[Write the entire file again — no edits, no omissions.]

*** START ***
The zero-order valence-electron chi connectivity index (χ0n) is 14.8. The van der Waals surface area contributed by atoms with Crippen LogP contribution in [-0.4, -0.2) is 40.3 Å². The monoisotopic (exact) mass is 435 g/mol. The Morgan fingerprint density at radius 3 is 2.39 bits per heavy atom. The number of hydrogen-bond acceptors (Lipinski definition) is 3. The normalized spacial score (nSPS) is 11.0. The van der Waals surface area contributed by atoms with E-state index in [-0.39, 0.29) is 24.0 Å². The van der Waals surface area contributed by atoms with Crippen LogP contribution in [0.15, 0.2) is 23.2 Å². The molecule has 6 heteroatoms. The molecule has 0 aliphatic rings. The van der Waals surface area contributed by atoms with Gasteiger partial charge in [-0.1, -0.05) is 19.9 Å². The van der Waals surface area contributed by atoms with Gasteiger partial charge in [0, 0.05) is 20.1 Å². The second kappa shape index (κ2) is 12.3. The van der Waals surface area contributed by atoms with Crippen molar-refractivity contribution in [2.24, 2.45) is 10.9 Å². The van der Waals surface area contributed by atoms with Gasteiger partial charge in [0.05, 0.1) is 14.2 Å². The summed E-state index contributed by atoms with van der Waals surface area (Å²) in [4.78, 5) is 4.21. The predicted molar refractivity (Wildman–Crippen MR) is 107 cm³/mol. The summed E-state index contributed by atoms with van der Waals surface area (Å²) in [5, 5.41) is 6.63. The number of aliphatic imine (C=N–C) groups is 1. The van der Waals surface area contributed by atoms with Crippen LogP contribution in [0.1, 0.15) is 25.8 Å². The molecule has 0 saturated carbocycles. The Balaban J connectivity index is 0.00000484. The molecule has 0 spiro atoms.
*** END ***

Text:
The zero-order valence-electron chi connectivity index (χ0n) is 14.8. The van der Waals surface area contributed by atoms with Crippen LogP contribution in [-0.4, -0.2) is 40.3 Å². The monoisotopic (exact) mass is 435 g/mol. The Morgan fingerprint density at radius 3 is 2.39 bits per heavy atom. The number of hydrogen-bond acceptors (Lipinski definition) is 3. The normalized spacial score (nSPS) is 11.0. The van der Waals surface area contributed by atoms with E-state index in [-0.39, 0.29) is 24.0 Å². The van der Waals surface area contributed by atoms with Crippen LogP contribution in [0.15, 0.2) is 23.2 Å². The molecule has 6 heteroatoms. The molecule has 0 aliphatic rings. The van der Waals surface area contributed by atoms with Gasteiger partial charge in [-0.1, -0.05) is 19.9 Å². The van der Waals surface area contributed by atoms with Gasteiger partial charge in [0, 0.05) is 20.1 Å². The second kappa shape index (κ2) is 12.3. The van der Waals surface area contributed by atoms with Crippen molar-refractivity contribution in [2.24, 2.45) is 10.9 Å². The van der Waals surface area contributed by atoms with Gasteiger partial charge in [0.05, 0.1) is 14.2 Å². The summed E-state index contributed by atoms with van der Waals surface area (Å²) in [4.78, 5) is 4.21. The predicted molar refractivity (Wildman–Crippen MR) is 107 cm³/mol. The summed E-state index contributed by atoms with van der Waals surface area (Å²) in [5, 5.41) is 6.63. The number of aliphatic imine (C=N–C) groups is 1. The van der Waals surface area contributed by atoms with Crippen LogP contribution in [0.1, 0.15) is 25.8 Å². The molecule has 0 saturated carbocycles. The Balaban J connectivity index is 0.00000484. The molecule has 0 spiro atoms.